The effect of fish oil supplementation on brain DHA and EPA content and fatty acid profile in mice
Any type of content formally published in an academic journal, usually following a peer-review process.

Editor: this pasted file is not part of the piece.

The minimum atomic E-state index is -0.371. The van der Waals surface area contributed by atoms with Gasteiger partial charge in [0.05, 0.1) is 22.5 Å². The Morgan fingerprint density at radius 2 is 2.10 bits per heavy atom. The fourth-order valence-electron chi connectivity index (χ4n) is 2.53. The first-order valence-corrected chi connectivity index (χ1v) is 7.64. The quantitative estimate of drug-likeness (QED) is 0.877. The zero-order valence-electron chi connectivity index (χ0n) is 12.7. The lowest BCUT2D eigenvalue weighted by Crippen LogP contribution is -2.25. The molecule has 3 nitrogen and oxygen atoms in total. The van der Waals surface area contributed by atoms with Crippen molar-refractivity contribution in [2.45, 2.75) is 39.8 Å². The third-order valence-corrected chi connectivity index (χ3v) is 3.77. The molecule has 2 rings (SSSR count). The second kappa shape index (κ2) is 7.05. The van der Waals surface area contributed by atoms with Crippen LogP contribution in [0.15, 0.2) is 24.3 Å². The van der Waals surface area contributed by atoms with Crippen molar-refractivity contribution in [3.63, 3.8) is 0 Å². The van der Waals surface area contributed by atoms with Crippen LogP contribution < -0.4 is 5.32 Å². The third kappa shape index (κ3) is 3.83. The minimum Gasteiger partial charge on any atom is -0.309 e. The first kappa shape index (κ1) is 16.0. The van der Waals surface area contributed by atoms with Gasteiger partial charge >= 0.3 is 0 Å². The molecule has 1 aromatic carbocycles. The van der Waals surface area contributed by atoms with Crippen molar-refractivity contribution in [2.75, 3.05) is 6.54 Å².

Supplementation with omega-3 (n-3) fatty acids may improve cognitive performance and protect against cognitive decline. However, changes in brain phospholipid fatty acid composition after supplementation with n-3 fatty acids are poorly described. The purpose of this study was to feed increasing n-3 fatty acids and characterise the changes in brain phospholipid fatty acid composition and correlate the changes with red blood cells (RBCs) and plasma in mice. Increasing dietary docosahexaenoic (DHA) and eicosapentaenoic acid (EPA) did not alter brain DHA. Brain EPA increased and total n-6 polyunsaturated fatty acids decreased across treatment groups, and correlated with fatty acid changes in the RBC (r > 0.7). Brain cis-monounsaturated fatty acids oleic and nervonic acid (p < .01) and saturated fatty acids arachidic, behenic, and lignoceric acid (p < .05) also increased. These brain fatty acid changes upon increasing n-3 intake should be further investigated to determine their effects on cognition and neurodegenerative disease.